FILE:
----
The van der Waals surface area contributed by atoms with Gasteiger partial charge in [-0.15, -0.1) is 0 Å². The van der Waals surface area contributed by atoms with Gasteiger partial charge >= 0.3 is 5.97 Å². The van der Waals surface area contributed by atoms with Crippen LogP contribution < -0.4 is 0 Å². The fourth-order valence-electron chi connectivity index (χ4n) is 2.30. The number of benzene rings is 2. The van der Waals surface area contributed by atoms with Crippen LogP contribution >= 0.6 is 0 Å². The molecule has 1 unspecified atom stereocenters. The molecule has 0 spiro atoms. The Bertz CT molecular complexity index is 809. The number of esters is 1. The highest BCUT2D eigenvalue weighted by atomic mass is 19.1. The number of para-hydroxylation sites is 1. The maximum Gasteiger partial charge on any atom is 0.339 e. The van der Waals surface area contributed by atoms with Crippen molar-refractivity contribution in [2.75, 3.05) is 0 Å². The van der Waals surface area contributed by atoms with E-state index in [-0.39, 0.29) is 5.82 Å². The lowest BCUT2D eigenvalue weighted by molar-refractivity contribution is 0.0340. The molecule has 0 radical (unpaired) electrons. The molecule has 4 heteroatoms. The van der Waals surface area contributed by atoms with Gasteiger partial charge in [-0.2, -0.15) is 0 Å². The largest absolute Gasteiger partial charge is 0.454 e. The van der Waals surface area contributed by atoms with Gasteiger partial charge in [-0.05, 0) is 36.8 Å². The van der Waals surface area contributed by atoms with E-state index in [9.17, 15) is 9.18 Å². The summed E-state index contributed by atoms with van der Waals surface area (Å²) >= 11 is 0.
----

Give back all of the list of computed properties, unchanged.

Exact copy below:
The van der Waals surface area contributed by atoms with Gasteiger partial charge in [-0.15, -0.1) is 0 Å². The van der Waals surface area contributed by atoms with Gasteiger partial charge >= 0.3 is 5.97 Å². The van der Waals surface area contributed by atoms with Crippen LogP contribution < -0.4 is 0 Å². The fourth-order valence-electron chi connectivity index (χ4n) is 2.30. The number of benzene rings is 2. The van der Waals surface area contributed by atoms with Crippen LogP contribution >= 0.6 is 0 Å². The molecule has 1 unspecified atom stereocenters. The molecule has 0 spiro atoms. The Bertz CT molecular complexity index is 809. The number of esters is 1. The highest BCUT2D eigenvalue weighted by atomic mass is 19.1. The number of para-hydroxylation sites is 1. The maximum Gasteiger partial charge on any atom is 0.339 e. The van der Waals surface area contributed by atoms with Crippen molar-refractivity contribution in [2.75, 3.05) is 0 Å². The van der Waals surface area contributed by atoms with E-state index in [-0.39, 0.29) is 5.82 Å². The lowest BCUT2D eigenvalue weighted by molar-refractivity contribution is 0.0340. The molecule has 0 radical (unpaired) electrons. The molecule has 4 heteroatoms. The van der Waals surface area contributed by atoms with Gasteiger partial charge in [-0.2, -0.15) is 0 Å². The largest absolute Gasteiger partial charge is 0.454 e. The van der Waals surface area contributed by atoms with Gasteiger partial charge in [-0.05, 0) is 36.8 Å². The van der Waals surface area contributed by atoms with E-state index in [9.17, 15) is 9.18 Å². The summed E-state index contributed by atoms with van der Waals surface area (Å²) >= 11 is 0.